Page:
Los Angeles is not known for its minimalism–in fact, it’s home to the shopping capital of the world, Rodeo Drive. Hollywood is famous for its lavishness and excesses. The bigger the better. On our trip to Los Angeles, I saw quite a few shabby apartment buildings but very few “average” homes. Most of the houses I saw there were bigger and nicer than any house I had ever seen in my life. Even the less fancy houses were still LARGE.
It seems that everyone there is trying to live like a celebrity, even if they aren’t one. While talking to our Uber driver, he told us he was going to get a BMW, maybe a Tesla. He also made sure to mention that his partner is quite wealthy and has a six figure income. I responded “wow, that’s nice!” and he responded that those are just “normal” cars around here. (Which isn’t really even true, because I noticed no shortage of Hondas, Toyotas and Chevys. Just goes to show how skewed his perception is–probably from hanging around his partner and other people who make six figures.)
Everyone seemed to be very well-dressed. Even those dressed casually seemed very “put together,” for lack of a better way to describe it. It was obvious they put some serious effort into choosing their outfit for the day. Almost every woman seemed to have a designer purse and almost every man seemed to have a flashy watch.
The glamour and excess made the homelessness and poverty that much more striking in comparison. Living in an area that also has year-round warm climate, I am no stranger to homeless people. There is a panhandler on the corner of many roadways near our downtown area. I’ve often seen multiple people sleeping under an overpass or on benches in the park. In Los Angeles, there are tent cities, people digging through garbage, and the homeless people just seemed dirtier. This is probably because most stores have a security guard and a bathroom locked with a code to prevent theft or sink bathing. Despite seeing many more homeless people there, very few of the homeless people in Los Angeles approached asking for money or had signs asking for money or food. Where I am from, nearly every homeless person you see has a sign or will approach you for money.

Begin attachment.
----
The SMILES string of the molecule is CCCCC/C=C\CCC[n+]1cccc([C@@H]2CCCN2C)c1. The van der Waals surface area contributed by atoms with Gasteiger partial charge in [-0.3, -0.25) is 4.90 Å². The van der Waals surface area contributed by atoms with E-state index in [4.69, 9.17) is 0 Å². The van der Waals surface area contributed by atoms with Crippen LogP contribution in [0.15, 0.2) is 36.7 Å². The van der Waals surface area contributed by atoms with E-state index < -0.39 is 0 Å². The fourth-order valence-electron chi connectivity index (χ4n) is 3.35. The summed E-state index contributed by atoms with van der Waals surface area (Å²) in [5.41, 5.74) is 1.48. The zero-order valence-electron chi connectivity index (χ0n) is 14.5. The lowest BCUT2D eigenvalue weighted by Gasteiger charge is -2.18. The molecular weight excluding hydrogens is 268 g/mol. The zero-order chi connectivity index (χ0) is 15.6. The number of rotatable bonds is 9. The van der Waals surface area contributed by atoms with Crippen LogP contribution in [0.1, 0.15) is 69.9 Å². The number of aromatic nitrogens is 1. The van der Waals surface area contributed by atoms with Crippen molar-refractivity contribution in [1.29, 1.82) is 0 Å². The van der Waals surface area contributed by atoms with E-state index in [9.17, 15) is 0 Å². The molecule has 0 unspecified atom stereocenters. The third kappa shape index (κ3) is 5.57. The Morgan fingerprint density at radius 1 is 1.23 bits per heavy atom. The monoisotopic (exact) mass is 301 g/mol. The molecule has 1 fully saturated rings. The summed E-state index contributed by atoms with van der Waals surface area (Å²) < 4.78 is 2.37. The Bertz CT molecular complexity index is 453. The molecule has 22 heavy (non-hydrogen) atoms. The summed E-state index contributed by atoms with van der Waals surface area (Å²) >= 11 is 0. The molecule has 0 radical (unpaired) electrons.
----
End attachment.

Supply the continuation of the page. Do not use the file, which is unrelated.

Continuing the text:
At one point, on the Santa Monica Pier, I was eating pizza outdoors on the patio of a very nice Italian restaurant and a homeless man was picking through the garbage can feet away from me, which made me feel like a horrible human being. He was nearly close enough to reach out and touch. It broke my heart. Why did I do nothing? Why were we all pretending not to see him?
It was really hard for even me, a self-proclaimed minimalist, not to get caught up in it all. Last week, I almost spent an obscene amount of money on a Salvatore Ferragamo purse, which I absolutely do not need. I’ve been making a conscious effort to feel grateful for all I already have. There’s very little I truly need to be happy.